LOS ANGELES —A group of South Los Angeles residents said health problems ranging from bloody noses and headaches to cancer have been caused by oil drilling operations taking place in their neighborhood.
The Jefferson Drill site, which is located at the intersection of Jefferson Boulevard and Budlong Avenue, has been the subject of ongoing public dissent since 2013.
In their latest effort to mobilize against activity at the site, which is now managed by Colorado-based Sentinel Peak Resources, nearly 100 residents gathered at a city zoning administration hearing Jan. 26. Sentinel Peak purchased the Jefferson Drill site in December and is one in a long line of owners since 1960, when the site was established.
“We are simply asking for fair treatment for South L.A. children and their families,” said Richard Parks, president of Redeemer Community Partnership,a nonprofit Christian community development corporation that works in the Exposition Park neighborhood to create a safe and healthy community. “We are asking for three protections the city gave to wealthier, whiter, West L.A. neighborhoods decades ago.”
Arizona-based Freeport-McMoRan, a previous operator of the site, asked the city for permission in 2013 to drill three new oil wells, 24 hours a day, seven days a week. That request has since been withdrawn, but the public outcry has remained with residents of the predominantly black and Latino neighborhood complaining of health and noise problems.
“The stories we heard were just incredible,” Parks said. “Neighbors had told us about how their homes had been sprayed with oil, how closed windows could not keep out these awful fumes.”
At the hearing, residents called on Theodore Irving, associate zoning administrator, to take immediate action to close the site. Parks said if the city is not willing to do that then at the very least it should extend the same protections afforded affluent West L.A. neighborhoods in the past.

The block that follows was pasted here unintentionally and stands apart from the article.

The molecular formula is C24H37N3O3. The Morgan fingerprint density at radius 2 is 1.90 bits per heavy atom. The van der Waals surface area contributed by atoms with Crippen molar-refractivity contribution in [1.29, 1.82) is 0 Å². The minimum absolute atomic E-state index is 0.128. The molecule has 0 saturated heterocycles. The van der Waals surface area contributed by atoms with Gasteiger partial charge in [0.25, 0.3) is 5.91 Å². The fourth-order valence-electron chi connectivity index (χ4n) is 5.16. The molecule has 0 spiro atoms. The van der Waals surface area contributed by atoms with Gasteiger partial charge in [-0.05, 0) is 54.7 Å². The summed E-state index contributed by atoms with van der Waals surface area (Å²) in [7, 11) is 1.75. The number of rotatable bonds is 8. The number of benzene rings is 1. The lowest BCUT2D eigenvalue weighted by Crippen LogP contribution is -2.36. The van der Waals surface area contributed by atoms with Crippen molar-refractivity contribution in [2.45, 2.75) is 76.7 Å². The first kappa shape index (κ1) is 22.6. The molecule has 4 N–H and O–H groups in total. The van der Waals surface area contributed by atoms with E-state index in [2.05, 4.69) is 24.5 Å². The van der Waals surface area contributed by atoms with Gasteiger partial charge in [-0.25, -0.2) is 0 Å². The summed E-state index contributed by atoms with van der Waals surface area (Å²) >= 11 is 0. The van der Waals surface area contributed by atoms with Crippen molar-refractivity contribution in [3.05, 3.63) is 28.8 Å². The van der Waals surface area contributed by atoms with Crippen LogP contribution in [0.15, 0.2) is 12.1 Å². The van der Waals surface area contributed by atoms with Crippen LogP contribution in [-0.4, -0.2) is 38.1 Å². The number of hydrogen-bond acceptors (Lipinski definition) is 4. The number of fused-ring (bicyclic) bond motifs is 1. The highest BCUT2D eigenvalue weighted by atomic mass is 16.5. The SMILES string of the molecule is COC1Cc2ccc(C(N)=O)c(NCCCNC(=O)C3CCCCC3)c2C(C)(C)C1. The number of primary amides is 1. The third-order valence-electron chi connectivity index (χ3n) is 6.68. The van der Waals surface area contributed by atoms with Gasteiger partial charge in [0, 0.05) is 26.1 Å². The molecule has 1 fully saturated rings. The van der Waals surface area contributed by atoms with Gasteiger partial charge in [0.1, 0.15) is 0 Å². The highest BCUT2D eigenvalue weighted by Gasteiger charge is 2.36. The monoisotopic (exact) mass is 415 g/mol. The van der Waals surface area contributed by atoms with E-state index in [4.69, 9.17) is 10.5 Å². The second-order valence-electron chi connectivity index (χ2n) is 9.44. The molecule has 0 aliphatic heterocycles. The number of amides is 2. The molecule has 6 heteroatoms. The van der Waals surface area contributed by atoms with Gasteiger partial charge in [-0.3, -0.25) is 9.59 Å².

That would include, enclosing the drill site to shield residents from oil sprays, deafening noise and acrid petroleum odors; mandating the use of electric workover rigs which are quieter and less polluting than the diesel ones currently used; and requiring real-time, publicly accessible air quality monitoring.
“The zoning administrator, I think, heard a very clear call for these common-sense protections,” Parks said.
The city is expected to comment on the hearing in three to four months.
Yeghig Keshishian, director of external affairs for the city’s planning department, explained that the process requires a comprehensive battery of next steps before a letter of determination can be issued.
“It is very important to recognize that the planning department, led by the zoning administrator, is limited in its jurisdiction in terms of how to proceed. It is essentially looking at land use authorities. It doesn’t have the right necessarily to weigh-in on AQMD violations,” Keshishian said.
“Sometimes seeing the long-term effects [of drilling] are really difficult, but when you see trees and plants being chemically burned from acid drops, you know that something is wrong,” Parks said.